The working principle behind batteries is old, but material science and nanotechnology have given a boost to manage with competing technologies. Lithium polymer batteries (LBPs), commercialized in the 90’s, are low weight and have both high power and high energy density. The voltage of lithium cells, depending on used materials, varies between 1.5 and 4 V. (23) Lithium polymer batteries are 20 % lighter than their predecessor lithium ion (li-ion) batteries and have specific energy density in the range of 130-200 Wh/kg. LPBs can also be shaped into almost any shape desired due to no need for a rigid metal casing. This is one of the reasons why they are a popular power source in small portable devices. (24) There are many possibilities that nanotechnology has brought into battery technology. Structures that are lighter and have much larger surface-area can be manufactured, allowing faster recharging and greater energy density. In addition to enhanced capacity nanotechnology enables making the system more stable and long-lived. (25)

5.4 Supercapacitors
Supercapacitors differ from normal capacitors in that they have very high capacitance. They have high power density, fast charge-discharge cycles, low heating and are stable in the long run. (26) Capacitors have voltage limits and supercapacitors are confined to 2.5-2.7 V. Energy density with commercial carbon supercapacitors range from 1 to 5 Wh/kg (24). Supercapacitors have gained the gap between capacitors and batteries, providing higher power than batteries and higher energy density compared to normal capacitors.

14 Researchers at the University of Texas at Austin succeeded in producing a supercapacitor capable of storing the same amount of energy as a lead-acid battery (27). Even with high energy density and small size, supercapacitors come packaged in bulky enclosures. Using textile products as a substrate for electronic components is a possibility which was exploited in a research at A.J. Drexel Nanotechnology Institute. A fabric superconductor was contrived using screen printing and ink-jet printing. This flexible and light-weight supercapacitor achieved properties comparable to conventional, commercially available supercapacitors. (28)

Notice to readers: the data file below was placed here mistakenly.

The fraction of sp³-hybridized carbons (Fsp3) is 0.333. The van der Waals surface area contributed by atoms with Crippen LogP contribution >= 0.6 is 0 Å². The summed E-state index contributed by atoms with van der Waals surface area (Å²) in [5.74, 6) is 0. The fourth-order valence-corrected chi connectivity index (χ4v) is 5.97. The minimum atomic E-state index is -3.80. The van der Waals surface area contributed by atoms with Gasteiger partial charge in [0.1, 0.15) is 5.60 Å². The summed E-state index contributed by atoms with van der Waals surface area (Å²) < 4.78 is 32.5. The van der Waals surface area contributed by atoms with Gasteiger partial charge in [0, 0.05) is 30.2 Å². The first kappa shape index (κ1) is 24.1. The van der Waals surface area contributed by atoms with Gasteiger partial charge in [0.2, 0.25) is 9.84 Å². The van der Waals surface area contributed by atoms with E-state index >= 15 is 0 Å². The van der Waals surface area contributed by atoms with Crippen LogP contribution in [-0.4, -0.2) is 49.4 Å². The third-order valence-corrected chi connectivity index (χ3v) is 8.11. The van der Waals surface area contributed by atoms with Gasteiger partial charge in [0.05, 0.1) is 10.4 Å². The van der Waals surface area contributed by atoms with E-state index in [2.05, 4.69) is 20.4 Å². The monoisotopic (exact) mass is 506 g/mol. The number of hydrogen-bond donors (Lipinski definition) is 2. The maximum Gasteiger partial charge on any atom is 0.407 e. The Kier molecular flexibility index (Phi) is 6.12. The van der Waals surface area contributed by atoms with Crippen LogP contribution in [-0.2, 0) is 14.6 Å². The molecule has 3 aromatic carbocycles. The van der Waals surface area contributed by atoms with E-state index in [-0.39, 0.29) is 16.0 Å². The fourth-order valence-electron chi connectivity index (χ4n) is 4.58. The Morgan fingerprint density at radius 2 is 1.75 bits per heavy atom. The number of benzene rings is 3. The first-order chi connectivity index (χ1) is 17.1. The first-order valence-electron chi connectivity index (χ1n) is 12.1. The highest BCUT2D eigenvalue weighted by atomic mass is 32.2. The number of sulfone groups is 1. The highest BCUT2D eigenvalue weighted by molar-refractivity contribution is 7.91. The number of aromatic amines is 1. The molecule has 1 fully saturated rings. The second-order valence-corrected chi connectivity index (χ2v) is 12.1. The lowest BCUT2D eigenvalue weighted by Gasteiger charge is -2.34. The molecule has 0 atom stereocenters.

6 Summary

Most of the breakthroughs in technologies involved in technically enhanced textiles are not specifically solving problems characteristic to the combination of textiles and electronics. Battery technology, material science, textile machine technology, etc. are evolving on their own paths. Perhaps at some stage, when the smart textile industry becomes more mature or commercially more attractive, this combinatory field will have its own component and part providers from aforementioned branches. In the meantime, following and combining interdisciplinary results is inevitable. The preliminary standardization work, such as the report CEN/TR 16298 Textiles and textile products – Smart textiles – Definitions, categorisation, applications and standardization needs, gives common terms and criteria to categorizing the products. This benefits everyone from the manufacturer to the end-user. Comparison between different powering technologies is not trivial. The compromise between charging autonomy and heavy components is challenging. The parameters of a system under analysis define which power source, or combination of them, is the best alternative. Some project may favour light weightiness and other dimension while other operation time and life-cycle costs. This decision must be drawn into the design process and adds to the more challenging design process of technically enhanced textiles. Using energy from a storage unit, such as a battery, is with the current technology still more convenient option compared to generating the energy on the go. The capacity is in most cases longer and higher with batteries than what singular generators can generate. The biggest inconvenience is the bulk that negatively enhances the garments usability. A combination of a storage unit and a generator (a fuel cell for example) for recharging gives the benefits of both and lowers the impediments.

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7 Bibliography